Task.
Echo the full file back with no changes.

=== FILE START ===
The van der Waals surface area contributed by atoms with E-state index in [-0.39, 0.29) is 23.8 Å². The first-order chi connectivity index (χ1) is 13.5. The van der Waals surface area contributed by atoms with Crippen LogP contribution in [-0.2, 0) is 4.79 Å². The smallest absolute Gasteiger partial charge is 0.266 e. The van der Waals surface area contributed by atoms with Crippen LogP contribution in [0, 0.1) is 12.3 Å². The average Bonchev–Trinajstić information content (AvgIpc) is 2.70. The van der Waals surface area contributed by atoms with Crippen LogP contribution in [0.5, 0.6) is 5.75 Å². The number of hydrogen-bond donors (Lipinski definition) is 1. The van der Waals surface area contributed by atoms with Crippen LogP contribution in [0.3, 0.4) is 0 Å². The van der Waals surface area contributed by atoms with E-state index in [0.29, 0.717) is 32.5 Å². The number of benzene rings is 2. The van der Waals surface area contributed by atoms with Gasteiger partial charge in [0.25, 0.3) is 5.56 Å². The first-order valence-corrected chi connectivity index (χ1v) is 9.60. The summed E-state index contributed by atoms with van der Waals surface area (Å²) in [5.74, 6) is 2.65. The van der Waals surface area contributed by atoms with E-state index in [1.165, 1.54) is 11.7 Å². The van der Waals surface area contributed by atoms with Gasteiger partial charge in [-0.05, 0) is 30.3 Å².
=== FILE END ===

The van der Waals surface area contributed by atoms with E-state index in [-0.39, 0.29) is 23.8 Å². The first-order chi connectivity index (χ1) is 13.5. The van der Waals surface area contributed by atoms with Crippen LogP contribution in [-0.2, 0) is 4.79 Å². The smallest absolute Gasteiger partial charge is 0.266 e. The van der Waals surface area contributed by atoms with Crippen LogP contribution in [0, 0.1) is 12.3 Å². The average Bonchev–Trinajstić information content (AvgIpc) is 2.70. The van der Waals surface area contributed by atoms with Crippen LogP contribution in [0.5, 0.6) is 5.75 Å². The number of hydrogen-bond donors (Lipinski definition) is 1. The van der Waals surface area contributed by atoms with Crippen LogP contribution in [0.3, 0.4) is 0 Å². The van der Waals surface area contributed by atoms with E-state index in [0.29, 0.717) is 32.5 Å². The number of benzene rings is 2. The van der Waals surface area contributed by atoms with Gasteiger partial charge in [0.25, 0.3) is 5.56 Å². The first-order valence-corrected chi connectivity index (χ1v) is 9.60. The summed E-state index contributed by atoms with van der Waals surface area (Å²) in [5.74, 6) is 2.65. The van der Waals surface area contributed by atoms with E-state index in [1.165, 1.54) is 11.7 Å². The van der Waals surface area contributed by atoms with Gasteiger partial charge in [-0.05, 0) is 30.3 Å².